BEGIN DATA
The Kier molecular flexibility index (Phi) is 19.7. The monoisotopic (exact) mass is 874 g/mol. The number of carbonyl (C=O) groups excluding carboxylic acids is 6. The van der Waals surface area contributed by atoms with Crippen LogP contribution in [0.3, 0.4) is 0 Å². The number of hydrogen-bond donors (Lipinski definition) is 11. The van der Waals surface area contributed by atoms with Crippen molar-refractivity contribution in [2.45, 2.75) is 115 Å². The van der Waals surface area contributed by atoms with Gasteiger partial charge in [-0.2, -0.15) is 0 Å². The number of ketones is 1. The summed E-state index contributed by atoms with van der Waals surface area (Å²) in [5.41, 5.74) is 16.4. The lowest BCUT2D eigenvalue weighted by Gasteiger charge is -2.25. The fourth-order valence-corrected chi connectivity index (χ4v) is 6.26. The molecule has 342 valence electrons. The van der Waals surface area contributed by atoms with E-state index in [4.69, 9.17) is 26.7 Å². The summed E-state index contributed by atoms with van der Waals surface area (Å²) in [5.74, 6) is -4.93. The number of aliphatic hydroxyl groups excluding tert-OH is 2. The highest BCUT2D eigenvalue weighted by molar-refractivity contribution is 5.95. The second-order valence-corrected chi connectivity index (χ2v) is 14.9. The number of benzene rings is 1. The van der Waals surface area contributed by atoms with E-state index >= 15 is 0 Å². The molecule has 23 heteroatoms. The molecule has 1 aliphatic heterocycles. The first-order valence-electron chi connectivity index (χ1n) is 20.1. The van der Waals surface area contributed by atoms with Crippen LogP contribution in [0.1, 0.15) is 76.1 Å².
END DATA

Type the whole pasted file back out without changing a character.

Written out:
The Kier molecular flexibility index (Phi) is 19.7. The monoisotopic (exact) mass is 874 g/mol. The number of carbonyl (C=O) groups excluding carboxylic acids is 6. The van der Waals surface area contributed by atoms with Crippen LogP contribution in [0.3, 0.4) is 0 Å². The number of hydrogen-bond donors (Lipinski definition) is 11. The van der Waals surface area contributed by atoms with Crippen molar-refractivity contribution in [2.45, 2.75) is 115 Å². The van der Waals surface area contributed by atoms with Gasteiger partial charge in [-0.2, -0.15) is 0 Å². The number of ketones is 1. The summed E-state index contributed by atoms with van der Waals surface area (Å²) in [5.41, 5.74) is 16.4. The lowest BCUT2D eigenvalue weighted by Gasteiger charge is -2.25. The fourth-order valence-corrected chi connectivity index (χ4v) is 6.26. The molecule has 342 valence electrons. The van der Waals surface area contributed by atoms with E-state index in [4.69, 9.17) is 26.7 Å². The summed E-state index contributed by atoms with van der Waals surface area (Å²) in [5.74, 6) is -4.93. The number of aliphatic hydroxyl groups excluding tert-OH is 2. The highest BCUT2D eigenvalue weighted by molar-refractivity contribution is 5.95. The second-order valence-corrected chi connectivity index (χ2v) is 14.9. The number of benzene rings is 1. The van der Waals surface area contributed by atoms with E-state index >= 15 is 0 Å². The molecule has 23 heteroatoms. The molecule has 1 aliphatic heterocycles. The first-order valence-electron chi connectivity index (χ1n) is 20.1. The van der Waals surface area contributed by atoms with Crippen LogP contribution in [0.1, 0.15) is 76.1 Å².